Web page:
“The hope is if we get these systems working together, then eventually we can probe the interiors of these asteroids, as they come close,” Haynes said.


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MSN
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Millions for Alaska's fisheries included in omnibus package

Published Dec 29, 2022 by Kim Jarrett | The Center Square

The spending package includes $2.75 million for the Bering Sea Fisheries Research Foundation to monitor the Bering Sea's commercial fisheries. Among the other allocations is $1 million to the University of Alaska Fairbanks for research on seasonal weather forecasting.


"Our fisheries and oceans provide foundational food security and economic opportunity for Alaskans statewide. I'm proud to champion our marine environment and cornerstone species like salmon and crab in this year-end package," Murkowski said in a statement. "Alaskans advocated for these projects, we worked together to deliver on them, and we can now look forward to their implementation for our state."


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U.S. Senator Lisa Murkowski
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University of Alaska set to receive thousands of acres of land in federal spending package

Published Dec 29, 2022

The University of Alaska is set to gain hundreds of thousands of acres of land because of a provision in the recently passed, $1.7 trillion federal spending package.


The institution, which is a land grant university, has only received a fraction of the land Congress had intended for it. The university has about 30%, or 150,700 acres of the land it’s owed. Delaware is the only state with a smaller land grant.


The clause in the new spending package creates an avenue for the university to gain around 360,000 acres of land.


“This is a monumental day for the university,” UA president Pat Pitney said in a statement last week. “We’ve been working diligently for years to resolve our land grant deficit, and today is the day that hard work has paid off.”


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www.ktoo.org
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Mount Young: Aleutian volcano renamed for explosive Alaska congressman

Published Dec 28, 2022 by Liz Ruskin, Alaska Public Media

Any day now, President Joe Biden is expected to sign into law a bill that renames a volcano on a small Aleutian Island after the late Congressman Don Young.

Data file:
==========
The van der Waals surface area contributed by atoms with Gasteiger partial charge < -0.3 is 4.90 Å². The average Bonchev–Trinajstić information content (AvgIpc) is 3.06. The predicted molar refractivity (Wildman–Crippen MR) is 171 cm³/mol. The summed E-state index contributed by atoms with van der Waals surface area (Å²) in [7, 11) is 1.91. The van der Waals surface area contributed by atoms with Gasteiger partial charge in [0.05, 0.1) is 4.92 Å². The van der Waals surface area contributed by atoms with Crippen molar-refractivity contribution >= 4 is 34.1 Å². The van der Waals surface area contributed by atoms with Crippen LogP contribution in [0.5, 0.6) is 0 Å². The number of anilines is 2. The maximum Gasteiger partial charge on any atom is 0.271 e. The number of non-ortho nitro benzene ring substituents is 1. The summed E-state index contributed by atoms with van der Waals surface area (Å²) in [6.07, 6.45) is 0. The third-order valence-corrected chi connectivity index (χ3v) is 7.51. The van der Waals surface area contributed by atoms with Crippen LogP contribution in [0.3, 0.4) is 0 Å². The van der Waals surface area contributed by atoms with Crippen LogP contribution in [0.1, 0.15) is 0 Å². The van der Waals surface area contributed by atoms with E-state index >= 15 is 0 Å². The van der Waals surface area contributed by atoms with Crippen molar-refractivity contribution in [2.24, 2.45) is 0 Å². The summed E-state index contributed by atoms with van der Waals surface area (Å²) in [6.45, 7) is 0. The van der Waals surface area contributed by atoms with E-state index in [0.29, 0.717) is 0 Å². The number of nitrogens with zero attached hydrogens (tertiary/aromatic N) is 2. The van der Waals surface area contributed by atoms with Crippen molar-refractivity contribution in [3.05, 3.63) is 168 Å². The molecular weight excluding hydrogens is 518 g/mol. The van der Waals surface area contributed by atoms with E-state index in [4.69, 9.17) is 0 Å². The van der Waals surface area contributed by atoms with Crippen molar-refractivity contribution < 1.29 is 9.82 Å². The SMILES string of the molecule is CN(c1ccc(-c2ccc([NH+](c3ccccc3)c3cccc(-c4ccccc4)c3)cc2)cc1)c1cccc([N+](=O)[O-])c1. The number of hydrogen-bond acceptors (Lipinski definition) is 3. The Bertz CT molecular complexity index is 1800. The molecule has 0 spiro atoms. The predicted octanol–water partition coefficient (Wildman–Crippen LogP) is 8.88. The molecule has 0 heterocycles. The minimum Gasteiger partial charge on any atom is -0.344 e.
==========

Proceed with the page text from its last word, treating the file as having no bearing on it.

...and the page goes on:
U.S. Sen. Lisa Murkowski said she knew Young’s softer side, as well as the reasons for his volatile reputation. She said she and U.S. Sen. Dan Sullivan intentionally chose a volcano.


“As we were looking for something that might be fitting, we looked not only at mountains, but we looked at mountains that continue to blow their top to this very day,” she said.


Besides the mountain, the bill names a federal building in Fairbanks and a job center in Palmer after Young.


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alaskapublic.org
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Population survey shows that Alaska’s wood bison herd is healthy and growing

Published Dec 28, 2022 by Dan Bross, KUAC - Fairbanks

It’s been another good year for Alaska’s wood bison herd. A recent population survey shows that the Lower Innoko and Yukon Rivers herd is healthy and growing.



Meanwhile, a second wood bison reintroduction project is being considered. Seaton says 10 bison at the University of Alaska Fairbanks Large Animal Research Station, another 30 at the Alaska Wildlife Conservation Center, plus additional animals from Canada could seed a herd in the Eastern Interior.


“Some folks in the Upper Tanana have written the governor asking for wood bison there,” he said. “There’s also quite a bit of interest in the Lower Tanana. There’s some interest in the Yukon Flats.”


Seaton says planning meetings this winter will bring together interest groups to talk about a new reintroduction project.


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Juneau Empire
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UAS to establish Juneau-based CDL program amid driver shortage

Published Dec 28, 2022 by Clarise Larson

The $1.7 trillion spending bill recently passed by Congress included $750,000 for University of Alaska Southeast to establish and operate a commercial driver’s license education training program at UAS’ Juneau campus.